Sunday, September 02, 2007

Notes on writing a blog post (for CIE and RELS-365 students)

So... you've got this assignment: write two "blog posts" per week. But what's a blog post? You've been told it's an "online journal entry", but that could mean a lot of different things. Well, here are a few things to keep in mind.

First, keep in mind that the purpose of the assignment is to create a loose structure -- and I emphasize loose -- for reflective thought. In other words, if you're actually thinking about the material and about the questions it raises, and some of that thinking can be recognized and comprehended by someone reading what you've written, you're probably doing fine. There isn't a single clear goal here other than encouraging open-minded, probing thought. The assignment is intentionally open-ended, and not just because I want to drive you crazy.

Okay, fine. But what are you supposed to do? Start by following these steps.

Make sure you have some free time to think and write. Give yourself, oh, an hour or so. Also, make sure you've already done the relevant reading. Don't try to sit down, race through the reading assignment, and then dash off a post. Instead, read first, and then give it a little time to sink in; then write.

Ask yourself: what seems interesting about this? Try thinking in terms of connections. How does it connect with what the class has been discussing? Or with the previous readings? Or with things going on in the "real" world, or even things in your own life, past or present? What seems strange, or familiar, or surprising, or just wrong about it? Do you have any idea why this text was assigned in this course?
Brainstorm. For me, if I'm drawing a blank, I make a list. That's always the easiest way to get started at this stage. I use either paper or a computer, and I just try to write down, in a fairly condensed form, whatever pops into my head about the topic. Usually, a pattern will start to emerge after a few minutes. Often, though, I skip the list-making step and just start writing.

What are the characteristics of a good blog entry? Here are a few.

  1. You should care about what you're saying, and the reader should be able to tell that you care. (Or, if you're very talented, you may be able to do a wonderful job faking that you care, but that's hard to pull off, and I don't encourage it.) If you're just writing because it's an assignment you've got to finish, and you really don't give a damn, the reader will know, because your writing will be very, very boring.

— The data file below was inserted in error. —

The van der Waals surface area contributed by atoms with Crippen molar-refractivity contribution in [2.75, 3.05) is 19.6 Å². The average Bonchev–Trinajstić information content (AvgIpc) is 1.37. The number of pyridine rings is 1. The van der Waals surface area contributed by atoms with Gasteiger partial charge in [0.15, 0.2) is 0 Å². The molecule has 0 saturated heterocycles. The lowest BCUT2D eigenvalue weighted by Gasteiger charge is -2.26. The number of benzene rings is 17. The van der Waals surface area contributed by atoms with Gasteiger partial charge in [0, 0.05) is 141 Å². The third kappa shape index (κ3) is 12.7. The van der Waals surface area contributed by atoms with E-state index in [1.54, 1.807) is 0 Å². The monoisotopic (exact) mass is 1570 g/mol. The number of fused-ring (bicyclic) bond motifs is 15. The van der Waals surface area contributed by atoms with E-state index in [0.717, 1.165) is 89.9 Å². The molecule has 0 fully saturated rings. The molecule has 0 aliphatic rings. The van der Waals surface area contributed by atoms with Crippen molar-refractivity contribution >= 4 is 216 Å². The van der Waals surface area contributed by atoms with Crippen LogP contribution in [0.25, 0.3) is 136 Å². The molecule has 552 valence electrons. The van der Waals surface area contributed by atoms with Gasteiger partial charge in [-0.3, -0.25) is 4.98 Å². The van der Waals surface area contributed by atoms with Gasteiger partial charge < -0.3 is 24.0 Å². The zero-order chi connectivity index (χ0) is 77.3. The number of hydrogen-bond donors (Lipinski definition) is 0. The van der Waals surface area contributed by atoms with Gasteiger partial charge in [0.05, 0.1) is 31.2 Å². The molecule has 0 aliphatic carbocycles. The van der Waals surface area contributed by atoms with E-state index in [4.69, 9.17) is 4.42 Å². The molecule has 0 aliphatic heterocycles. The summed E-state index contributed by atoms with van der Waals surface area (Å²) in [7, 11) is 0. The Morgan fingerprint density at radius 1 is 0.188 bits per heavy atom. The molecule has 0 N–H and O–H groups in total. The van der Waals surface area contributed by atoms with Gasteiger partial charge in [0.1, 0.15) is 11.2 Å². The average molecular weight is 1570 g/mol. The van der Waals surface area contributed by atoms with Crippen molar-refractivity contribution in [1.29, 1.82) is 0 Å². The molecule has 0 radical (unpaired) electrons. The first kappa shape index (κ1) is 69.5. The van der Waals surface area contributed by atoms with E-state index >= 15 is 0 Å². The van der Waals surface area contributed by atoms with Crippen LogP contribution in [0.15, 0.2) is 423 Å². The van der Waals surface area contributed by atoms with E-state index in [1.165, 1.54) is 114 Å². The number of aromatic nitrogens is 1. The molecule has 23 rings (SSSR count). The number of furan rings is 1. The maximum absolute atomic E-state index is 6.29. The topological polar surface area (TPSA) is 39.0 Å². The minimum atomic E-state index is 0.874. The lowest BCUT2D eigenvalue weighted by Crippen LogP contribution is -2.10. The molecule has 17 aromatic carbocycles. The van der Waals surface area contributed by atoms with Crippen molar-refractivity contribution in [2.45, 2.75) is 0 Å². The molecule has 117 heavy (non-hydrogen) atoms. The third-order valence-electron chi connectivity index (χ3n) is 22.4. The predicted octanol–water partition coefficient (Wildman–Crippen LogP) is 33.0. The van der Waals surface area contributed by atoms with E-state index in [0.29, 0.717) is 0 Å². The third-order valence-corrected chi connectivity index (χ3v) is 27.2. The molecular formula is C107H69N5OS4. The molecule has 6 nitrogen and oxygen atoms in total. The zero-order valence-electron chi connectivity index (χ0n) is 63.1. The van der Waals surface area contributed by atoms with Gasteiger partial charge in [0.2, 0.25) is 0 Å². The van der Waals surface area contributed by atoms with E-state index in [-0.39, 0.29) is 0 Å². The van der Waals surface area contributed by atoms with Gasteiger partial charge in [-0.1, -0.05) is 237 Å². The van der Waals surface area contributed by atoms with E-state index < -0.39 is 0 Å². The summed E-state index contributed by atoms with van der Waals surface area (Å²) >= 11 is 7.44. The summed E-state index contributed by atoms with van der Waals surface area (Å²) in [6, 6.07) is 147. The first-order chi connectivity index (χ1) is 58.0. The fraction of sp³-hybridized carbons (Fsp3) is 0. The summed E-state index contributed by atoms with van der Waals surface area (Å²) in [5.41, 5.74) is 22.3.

2. Remember that blogs -- course blogs like this, anyhow -- are supposed to be open-ended, probing, and questioning in nature. Don't be hesitant to ask more questions than you answer; there's nothing wrong with that. In fact it's usually a good thing. Even if you feel you're rambling and haven't figured out what the point is, try to stick with it. You may discover something insightful.
  3. The flip-side of this is: stay away from simple yes-or-no, thumbs-up-or-down questions. Merely stating a preference is rarely a fruitful way to explore a new idea. Your reaction to a text may well begin with "I liked this" or "I didn't like this," but try not to let it end there -- ask yourself why you feel the way you do and what that says about the text, about your own convictions, or about the world you live in.
  4. Explore points of seeming contradiction, confusion, and conflict. If you find yourself taking sides in some sort of argument, challenge yourself to see it from the other side as well. If the text seems to contradict itself, try to discover a perspective from which the contradiction might seem less problematic.
  5. Be aware, and respectful, of your own and others' feelings. Don't try to write dispassionately about a text you hate; admit that you hate it, and see if you can figure out why you react so strongly. If you liked something but others despised it, again, ask why.

You may notice that the principles I'm laying out here are not that different from the ideas we discussed in the opening class sessions about what makes a discussion productive and interesting: open-endedness, respect, willingness to explore new ideas and to ask questions that don't have clear answers. In a way, a good blog post is like a conversation: with the text itself; with yourself about the text; with other conversation partners, present or absent, real or imagined (friends, parents, the guy from Fight Club, the President, God -- or anyone, really).

Now, give it a shot. Try to enjoy the process, if you can. Let your classmates and me know how it goes. And if you haven't sent me the URL (internet address) of your blog, please do so. If you're having trouble setting it up, let me know.

P.S. Here is a list of bookmarks, which include a few examples of blog posts students have written for me in past semesters.

No comments: